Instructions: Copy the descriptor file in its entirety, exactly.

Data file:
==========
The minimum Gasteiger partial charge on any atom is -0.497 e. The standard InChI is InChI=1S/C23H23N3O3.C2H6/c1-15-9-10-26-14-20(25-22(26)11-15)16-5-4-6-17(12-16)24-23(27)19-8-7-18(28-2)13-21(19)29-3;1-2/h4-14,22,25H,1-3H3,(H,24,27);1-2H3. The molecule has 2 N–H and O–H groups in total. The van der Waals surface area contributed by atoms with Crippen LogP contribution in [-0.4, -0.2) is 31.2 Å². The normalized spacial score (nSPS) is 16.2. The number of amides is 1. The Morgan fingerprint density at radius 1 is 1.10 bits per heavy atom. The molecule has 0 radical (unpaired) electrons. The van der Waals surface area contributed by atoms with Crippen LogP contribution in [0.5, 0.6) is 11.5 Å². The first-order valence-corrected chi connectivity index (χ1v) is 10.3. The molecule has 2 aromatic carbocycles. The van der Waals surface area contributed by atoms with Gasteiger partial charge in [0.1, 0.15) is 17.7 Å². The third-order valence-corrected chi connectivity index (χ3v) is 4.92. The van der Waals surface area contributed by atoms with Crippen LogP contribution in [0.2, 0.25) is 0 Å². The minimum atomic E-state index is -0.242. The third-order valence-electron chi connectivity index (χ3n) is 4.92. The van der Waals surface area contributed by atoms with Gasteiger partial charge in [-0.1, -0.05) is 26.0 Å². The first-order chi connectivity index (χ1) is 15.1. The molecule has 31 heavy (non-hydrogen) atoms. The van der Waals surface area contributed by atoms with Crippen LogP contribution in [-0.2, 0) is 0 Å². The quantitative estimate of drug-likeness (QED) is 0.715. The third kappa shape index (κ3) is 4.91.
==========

The minimum Gasteiger partial charge on any atom is -0.497 e. The standard InChI is InChI=1S/C23H23N3O3.C2H6/c1-15-9-10-26-14-20(25-22(26)11-15)16-5-4-6-17(12-16)24-23(27)19-8-7-18(28-2)13-21(19)29-3;1-2/h4-14,22,25H,1-3H3,(H,24,27);1-2H3. The molecule has 2 N–H and O–H groups in total. The van der Waals surface area contributed by atoms with Crippen LogP contribution in [-0.4, -0.2) is 31.2 Å². The normalized spacial score (nSPS) is 16.2. The number of amides is 1. The Morgan fingerprint density at radius 1 is 1.10 bits per heavy atom. The molecule has 0 radical (unpaired) electrons. The van der Waals surface area contributed by atoms with Crippen LogP contribution in [0.5, 0.6) is 11.5 Å². The first-order valence-corrected chi connectivity index (χ1v) is 10.3. The molecule has 2 aromatic carbocycles. The van der Waals surface area contributed by atoms with Gasteiger partial charge in [0.1, 0.15) is 17.7 Å². The third-order valence-corrected chi connectivity index (χ3v) is 4.92. The van der Waals surface area contributed by atoms with Crippen LogP contribution in [0.2, 0.25) is 0 Å². The minimum atomic E-state index is -0.242. The third-order valence-electron chi connectivity index (χ3n) is 4.92. The van der Waals surface area contributed by atoms with Gasteiger partial charge in [-0.1, -0.05) is 26.0 Å². The first-order chi connectivity index (χ1) is 15.1. The molecule has 31 heavy (non-hydrogen) atoms. The van der Waals surface area contributed by atoms with Crippen LogP contribution in [-0.2, 0) is 0 Å². The quantitative estimate of drug-likeness (QED) is 0.715. The third kappa shape index (κ3) is 4.91.